On August 17, 1893, Mr. Satterwhite was married at Fairfield, Texas, to Miss Bessie Weaver, a native of Texas, and daughter of J. M. Weaver, an early settler of Navarro county. Four children have been born to this union: Leta, born August 20, 1894, at Wortham, Texas, and now the wife of James Sanders, a resident of Deaf Smith County; Leroy, born March 27, 1896; Gladys, born July 1, 1900; and Mary Besse, born October 4, 1908.

Mr. Satterwhite has been the architect of his own fortunes, for when he left home he was possessed of neither money nor influential friends. He feels, however, that he owes much of the credit for his success to his choice of locations, for it is his belief that this section offers greater opportunities to the man of ambition and determination than any other. He has taken an active interest in civic affairs, and has long been known as an earnest worker in the ranks of the Democratic party. While a resident of Freestone county, in 1901, Mr. Satterwhite was sent to represent his district in the State Legislature. Subsequently, in 1903, he was made assistant reading clerk of the house. He has the respect and confidence of a wide circle of friends, many of whom are fellow-members of the Missionary Baptist church.

Source:
A History of Texas and Texans
Volume 5
By Frank White Johnson, Eugene Campbell Barker, Ernest William Winkler · 1914
Contributor: Kerry Ann Szymanski # 49782268

SATTERWHITE, ROBERT LEE (1871-1959) ~ Robert Lee Satterwhite, Texas Legislator and Speaker of the Texas House of Representatives was born in Arkansas but came to Texas in 1885. He worked as a farm hand and as a printer and the later career spurred such an interest that in 1893, he owned and operated his own newspaper, the Wortham Signal. His journalism and newspaper career were shortly interupted when he enlisted in the Spanish-American War in 1898, in the 2nd Texas Regiment.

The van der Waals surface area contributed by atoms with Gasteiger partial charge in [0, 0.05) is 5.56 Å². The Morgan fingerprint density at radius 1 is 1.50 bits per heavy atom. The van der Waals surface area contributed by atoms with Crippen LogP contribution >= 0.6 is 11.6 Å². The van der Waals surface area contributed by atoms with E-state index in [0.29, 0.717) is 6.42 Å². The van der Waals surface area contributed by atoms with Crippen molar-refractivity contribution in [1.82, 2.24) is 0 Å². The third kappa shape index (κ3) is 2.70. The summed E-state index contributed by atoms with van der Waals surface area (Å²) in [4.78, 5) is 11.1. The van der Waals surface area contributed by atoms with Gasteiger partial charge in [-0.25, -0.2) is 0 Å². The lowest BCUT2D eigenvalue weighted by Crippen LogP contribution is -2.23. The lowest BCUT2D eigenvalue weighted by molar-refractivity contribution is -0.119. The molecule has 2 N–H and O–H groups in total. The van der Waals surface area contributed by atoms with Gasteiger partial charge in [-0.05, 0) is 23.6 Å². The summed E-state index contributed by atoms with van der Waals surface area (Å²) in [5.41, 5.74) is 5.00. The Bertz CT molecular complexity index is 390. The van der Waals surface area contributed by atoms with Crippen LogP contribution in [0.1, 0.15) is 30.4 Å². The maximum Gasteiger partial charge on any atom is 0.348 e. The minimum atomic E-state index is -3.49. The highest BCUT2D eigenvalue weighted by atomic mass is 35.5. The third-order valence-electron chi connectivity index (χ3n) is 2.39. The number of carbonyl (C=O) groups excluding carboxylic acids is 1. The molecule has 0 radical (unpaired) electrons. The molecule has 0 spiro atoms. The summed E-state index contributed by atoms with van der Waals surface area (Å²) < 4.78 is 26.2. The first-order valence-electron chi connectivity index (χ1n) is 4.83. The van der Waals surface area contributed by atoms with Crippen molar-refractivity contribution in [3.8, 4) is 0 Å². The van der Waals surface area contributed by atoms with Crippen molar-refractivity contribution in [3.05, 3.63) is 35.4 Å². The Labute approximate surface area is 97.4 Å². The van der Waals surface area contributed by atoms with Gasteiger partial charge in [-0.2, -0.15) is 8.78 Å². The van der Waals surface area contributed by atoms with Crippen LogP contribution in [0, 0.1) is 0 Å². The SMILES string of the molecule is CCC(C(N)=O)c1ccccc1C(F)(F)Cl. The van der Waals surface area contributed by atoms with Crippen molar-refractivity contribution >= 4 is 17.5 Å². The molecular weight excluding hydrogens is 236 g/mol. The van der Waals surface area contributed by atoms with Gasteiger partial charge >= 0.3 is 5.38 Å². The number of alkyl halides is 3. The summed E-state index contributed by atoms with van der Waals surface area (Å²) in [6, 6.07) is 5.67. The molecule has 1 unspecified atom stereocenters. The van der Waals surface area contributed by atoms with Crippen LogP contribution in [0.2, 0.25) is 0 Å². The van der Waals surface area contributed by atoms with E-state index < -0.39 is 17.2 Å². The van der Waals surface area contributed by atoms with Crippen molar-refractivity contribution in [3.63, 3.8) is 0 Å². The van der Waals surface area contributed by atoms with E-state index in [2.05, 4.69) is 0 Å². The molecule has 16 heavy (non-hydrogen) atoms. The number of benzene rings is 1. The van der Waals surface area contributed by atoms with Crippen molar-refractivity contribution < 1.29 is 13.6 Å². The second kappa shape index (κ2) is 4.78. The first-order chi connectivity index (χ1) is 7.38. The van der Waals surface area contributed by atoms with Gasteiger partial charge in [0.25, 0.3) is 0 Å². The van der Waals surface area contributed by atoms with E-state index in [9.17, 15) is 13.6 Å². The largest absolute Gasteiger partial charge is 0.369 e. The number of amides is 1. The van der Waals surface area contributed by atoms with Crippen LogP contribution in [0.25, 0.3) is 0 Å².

It was two years later in 1900, that Satterwhite's election to the Texas Legislature spawned a sporadic political career. Serving only one term, representing Freestone County, Satterwhite moved west and farmed until 1909, in Knox County. He then moved to Tulia in 1909, but in 1913, he established another newspaper, Tulia-Enterprise. The newspaper was a financial flop. He then moved to Panhandle, Carson County Texas and leased the Panhandle Herald on December 1, 1915. He bought the Herald on April 1, 1916, and five years later sold the paper to John L. Nunn and E.E. Manney of Amarillo, Texas. But, on July 6, 1923, the Herald was sold back to Satterwhite, who now lived in Amarillo and owned and operated the paper for three more years before finally ridding himself of the Herald on March 1, 1926, to John Nunn and David Warren.
During his time in Panhandle, Satterwhite was elected to the 36th and 37th Legislatures and while in Amarillo, he was elected to the 38th, 39th, and 40th Legislatures. It was during the 39th Legislature in 1925 that Satterwhite became Speaker of the House serving until 1927. Satterwhite then moved to Odessa where he served in his final position as a political representative in the 42nd Legislature. His political carrer lasted over thirty years and representing twenty-six counties throughout Texas.
In 1932, Satterwhite was living in Austin, where he unsuccessfully ran for the position of lieutenant governor and representative of the county in 1944 and 1946, respectively.
In 1947, Satterwhite moved once again, this time to Houston where he spent the remainder of his life. He died there on November 29, 1959, and was interred in the Panhandle Cemetery, Carson County.
***********************************************************
Sources: Presiding Officers of the Texas Legislature, 1846-2002. [Austin, Tex.]: Texas Legislative Council, 2002.
Texas Newspaper Directory (Austin: Texas Press Service, 1991). For other information regarding Mr.Satterwhite consult History of Texas and Texans, Volume V
by Frank W. Johnson; editor Eugene C. Barker
The American Historical Society, Chicago and New York, 1914
page 2164
***********************************************************
Written by: Stephanie S. Sorensen, Historian and Researcher


Sponsored by Ancestry

Advertisement